Featured Research

from universities, journals, and other organizations

Marijuana's Active Ingredient May Slow Progression Of Alzheimer's Disease

Date:
October 9, 2006
Source:
American Chemical Society
Summary:
Scientists are reporting discovery in laboratory experiments of a previously unknown molecular mechanism in which the active ingredient in marijuana may slow the progression of Alzheimer's disease (AD). Scripps Research Institute's Kim D. Janda and colleagues used laboratory experiments to show that delta-9-tetrahydrocannabinol (THC) preserves brain levels of the key neurotransmitter acetylcholine.

Scientists are reporting discovery in laboratory experiments of a previously unknown molecular mechanism in which the active ingredient in marijuana may slow the progression of Alzheimer's disease (AD).

Scripps Research Institute's Kim D. Janda and colleagues used laboratory experiments to show that delta-9-tetrahydrocannabinol (THC) preserves brain levels of the key neurotransmitter acetylcholine.

Existing medications for AD, including donepezil and tacrine, also relieve AD symptoms by inhibiting the enzyme, acetylcholinesterase, which breaks down acetylcholine.

THC does so by inhibiting an alternative site on acetylchlolinesterase and at lower concentrations, Janda's group reports in an article in the current (Oct. 2) issue of the ACS bimonthly journal, Molecular Pharmaceutics. Their experiments show that THC also prevents formation of the amyloid plaques that are a hallmark of AD and its damage to the brain.

"Our results provide a mechanism whereby the THC molecule can directly impact Alzheimer's disease pathology," they state. They also note that THC may provide a "drug lead" -- a model for developing new and more effective medications with more targeted effects on AD.

The researchers explain that such compounds "may provide an improved therapeutic for Alzheimer's disease, augmenting acetylcholine levels by preventing neurotransmitter degradation and reeducating amyloid beta aggregation, thereby simultaneously treating both the symptoms and progression of Alzheimer's disease."


Story Source:

The above story is based on materials provided by American Chemical Society. Note: Materials may be edited for content and length.


Cite This Page:

American Chemical Society. "Marijuana's Active Ingredient May Slow Progression Of Alzheimer's Disease." ScienceDaily. ScienceDaily, 9 October 2006. <www.sciencedaily.com/releases/2006/10/061009031544.htm>.
American Chemical Society. (2006, October 9). Marijuana's Active Ingredient May Slow Progression Of Alzheimer's Disease. ScienceDaily. Retrieved October 22, 2014 from www.sciencedaily.com/releases/2006/10/061009031544.htm
American Chemical Society. "Marijuana's Active Ingredient May Slow Progression Of Alzheimer's Disease." ScienceDaily. www.sciencedaily.com/releases/2006/10/061009031544.htm (accessed October 22, 2014).

Share This



More Health & Medicine News

Wednesday, October 22, 2014

Featured Research

from universities, journals, and other organizations


Featured Videos

from AP, Reuters, AFP, and other news services

Orthodontist Mom Jennifer Salzer on the Best Time for Braces

Orthodontist Mom Jennifer Salzer on the Best Time for Braces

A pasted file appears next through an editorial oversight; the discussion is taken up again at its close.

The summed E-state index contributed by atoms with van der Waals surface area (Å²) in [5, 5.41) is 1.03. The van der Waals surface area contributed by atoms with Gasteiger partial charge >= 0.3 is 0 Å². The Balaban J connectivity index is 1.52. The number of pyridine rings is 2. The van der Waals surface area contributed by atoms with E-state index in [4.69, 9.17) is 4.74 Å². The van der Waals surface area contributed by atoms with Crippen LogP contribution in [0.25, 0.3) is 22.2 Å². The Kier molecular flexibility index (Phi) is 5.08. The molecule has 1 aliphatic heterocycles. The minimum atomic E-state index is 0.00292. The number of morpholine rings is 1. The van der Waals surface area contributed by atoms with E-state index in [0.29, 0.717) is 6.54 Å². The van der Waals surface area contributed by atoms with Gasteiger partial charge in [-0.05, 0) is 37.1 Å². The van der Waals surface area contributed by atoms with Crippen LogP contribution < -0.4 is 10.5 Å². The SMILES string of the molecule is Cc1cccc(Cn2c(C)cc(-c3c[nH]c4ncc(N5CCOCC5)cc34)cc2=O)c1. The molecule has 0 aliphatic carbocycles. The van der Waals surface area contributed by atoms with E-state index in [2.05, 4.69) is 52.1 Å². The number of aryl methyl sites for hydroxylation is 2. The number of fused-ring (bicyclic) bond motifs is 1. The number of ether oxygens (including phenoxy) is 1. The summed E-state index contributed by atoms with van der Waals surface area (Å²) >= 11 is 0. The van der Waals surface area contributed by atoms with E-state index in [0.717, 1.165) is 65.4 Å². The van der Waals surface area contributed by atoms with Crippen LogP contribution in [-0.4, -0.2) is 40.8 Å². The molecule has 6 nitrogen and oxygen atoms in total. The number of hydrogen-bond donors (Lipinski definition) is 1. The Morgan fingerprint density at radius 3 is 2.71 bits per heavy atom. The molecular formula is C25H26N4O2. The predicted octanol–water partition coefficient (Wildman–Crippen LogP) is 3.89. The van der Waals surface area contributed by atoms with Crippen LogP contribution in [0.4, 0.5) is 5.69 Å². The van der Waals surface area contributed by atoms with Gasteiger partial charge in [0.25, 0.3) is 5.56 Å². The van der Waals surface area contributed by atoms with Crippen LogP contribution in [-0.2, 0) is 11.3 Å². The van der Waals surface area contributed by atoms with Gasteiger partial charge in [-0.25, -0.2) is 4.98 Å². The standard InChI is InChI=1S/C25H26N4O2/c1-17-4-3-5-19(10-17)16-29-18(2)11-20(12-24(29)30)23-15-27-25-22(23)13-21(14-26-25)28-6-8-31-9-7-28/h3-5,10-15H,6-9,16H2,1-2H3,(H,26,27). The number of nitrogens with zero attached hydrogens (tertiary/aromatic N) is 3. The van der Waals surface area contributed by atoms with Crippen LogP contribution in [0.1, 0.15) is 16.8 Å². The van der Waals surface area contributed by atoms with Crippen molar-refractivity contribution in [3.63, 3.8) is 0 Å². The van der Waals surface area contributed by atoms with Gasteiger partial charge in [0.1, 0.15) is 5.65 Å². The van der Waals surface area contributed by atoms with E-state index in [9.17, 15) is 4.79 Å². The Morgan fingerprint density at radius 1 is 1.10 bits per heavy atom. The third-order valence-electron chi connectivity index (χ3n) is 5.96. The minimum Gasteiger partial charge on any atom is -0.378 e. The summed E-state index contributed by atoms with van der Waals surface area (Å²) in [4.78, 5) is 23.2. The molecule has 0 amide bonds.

Working Mother (Oct. 22, 2014) Is your child ready? Video provided by Working Mother
Powered by NewsLook.com
U.S. Issues Ebola Travel Restrictions, Are Visa Bans Next?

U.S. Issues Ebola Travel Restrictions, Are Visa Bans Next?

Newsy (Oct. 22, 2014) Now that the U.S. is restricting travel from West Africa, some are dropping questions about a travel ban and instead asking about visa bans. Video provided by Newsy
Powered by NewsLook.com
US to Track Everyone Coming from Ebola Nations

US to Track Everyone Coming from Ebola Nations

AP (Oct. 22, 2014) Stepping up their vigilance against Ebola, federal authorities said Wednesday that everyone traveling into the US from Ebola-stricken nations will be monitored for symptoms for 21 days. (Oct. 22) Video provided by AP
Powered by NewsLook.com
Doctors Help Paralysed Man Walk Again, Patient in Disbelief

Doctors Help Paralysed Man Walk Again, Patient in Disbelief

AFP (Oct. 22, 2014) Polish doctors describe how they helped a paralysed man walk again, with the patient in disbelief at the return of sensation to his legs. Duration: 1:04 Video provided by AFP
Powered by NewsLook.com

Search ScienceDaily

Number of stories in archives: 140,361

Find with keyword(s):
Enter a keyword or phrase to search ScienceDaily for related topics and research stories.

Save/Print:
Share:

Breaking News:

Strange & Offbeat Stories


Health & Medicine

Mind & Brain

Living & Well

In Other News

... from NewsDaily.com

Science News

Health News

Environment News

Technology News



Save/Print:
Share:

Free Subscriptions


Get the latest science news with ScienceDaily's free email newsletters, updated daily and weekly. Or view hourly updated newsfeeds in your RSS reader:

Get Social & Mobile


Keep up to date with the latest news from ScienceDaily via social networks and mobile apps:

Have Feedback?


Tell us what you think of ScienceDaily -- we welcome both positive and negative comments. Have any problems using the site? Questions?
Mobile: iPhone Android Web
Follow: Facebook Twitter Google+
Subscribe: RSS Feeds Email Newsletters
Latest Headlines Health & Medicine Mind & Brain Space & Time Matter & Energy Computers & Math Plants & Animals Earth & Climate Fossils & Ruins